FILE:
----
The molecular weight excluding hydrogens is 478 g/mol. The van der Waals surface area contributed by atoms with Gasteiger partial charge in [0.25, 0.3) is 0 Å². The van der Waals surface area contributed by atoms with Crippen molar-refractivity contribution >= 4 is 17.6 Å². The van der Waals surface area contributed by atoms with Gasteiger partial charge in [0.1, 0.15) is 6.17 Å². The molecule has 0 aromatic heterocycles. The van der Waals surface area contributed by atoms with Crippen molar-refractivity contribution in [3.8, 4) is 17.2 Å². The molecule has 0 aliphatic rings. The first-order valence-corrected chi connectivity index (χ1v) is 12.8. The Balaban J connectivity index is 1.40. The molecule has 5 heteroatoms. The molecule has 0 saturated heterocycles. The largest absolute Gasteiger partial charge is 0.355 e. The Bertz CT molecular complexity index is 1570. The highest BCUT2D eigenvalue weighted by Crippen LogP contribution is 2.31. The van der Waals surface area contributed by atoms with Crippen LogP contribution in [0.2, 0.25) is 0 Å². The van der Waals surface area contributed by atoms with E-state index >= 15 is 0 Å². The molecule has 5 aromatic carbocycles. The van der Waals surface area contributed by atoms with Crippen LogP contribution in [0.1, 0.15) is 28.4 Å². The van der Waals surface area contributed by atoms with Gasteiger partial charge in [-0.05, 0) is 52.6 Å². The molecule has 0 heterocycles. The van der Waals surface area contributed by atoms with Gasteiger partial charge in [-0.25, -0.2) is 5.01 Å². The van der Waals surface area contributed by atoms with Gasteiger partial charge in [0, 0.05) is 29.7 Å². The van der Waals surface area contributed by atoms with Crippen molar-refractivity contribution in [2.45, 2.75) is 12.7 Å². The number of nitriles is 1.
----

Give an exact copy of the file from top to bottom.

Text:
The molecular weight excluding hydrogens is 478 g/mol. The van der Waals surface area contributed by atoms with Gasteiger partial charge in [0.25, 0.3) is 0 Å². The van der Waals surface area contributed by atoms with Crippen molar-refractivity contribution >= 4 is 17.6 Å². The van der Waals surface area contributed by atoms with Gasteiger partial charge in [0.1, 0.15) is 6.17 Å². The molecule has 0 aromatic heterocycles. The van der Waals surface area contributed by atoms with Crippen molar-refractivity contribution in [3.8, 4) is 17.2 Å². The molecule has 0 aliphatic rings. The first-order valence-corrected chi connectivity index (χ1v) is 12.8. The Balaban J connectivity index is 1.40. The molecule has 5 heteroatoms. The molecule has 0 saturated heterocycles. The largest absolute Gasteiger partial charge is 0.355 e. The Bertz CT molecular complexity index is 1570. The highest BCUT2D eigenvalue weighted by Crippen LogP contribution is 2.31. The van der Waals surface area contributed by atoms with Crippen LogP contribution in [0.2, 0.25) is 0 Å². The van der Waals surface area contributed by atoms with E-state index >= 15 is 0 Å². The molecule has 5 aromatic carbocycles. The van der Waals surface area contributed by atoms with Crippen LogP contribution in [0.1, 0.15) is 28.4 Å². The van der Waals surface area contributed by atoms with Gasteiger partial charge in [-0.05, 0) is 52.6 Å². The molecule has 0 heterocycles. The van der Waals surface area contributed by atoms with Gasteiger partial charge in [-0.25, -0.2) is 5.01 Å². The van der Waals surface area contributed by atoms with Gasteiger partial charge in [0, 0.05) is 29.7 Å². The van der Waals surface area contributed by atoms with Crippen molar-refractivity contribution in [2.45, 2.75) is 12.7 Å². The number of nitriles is 1.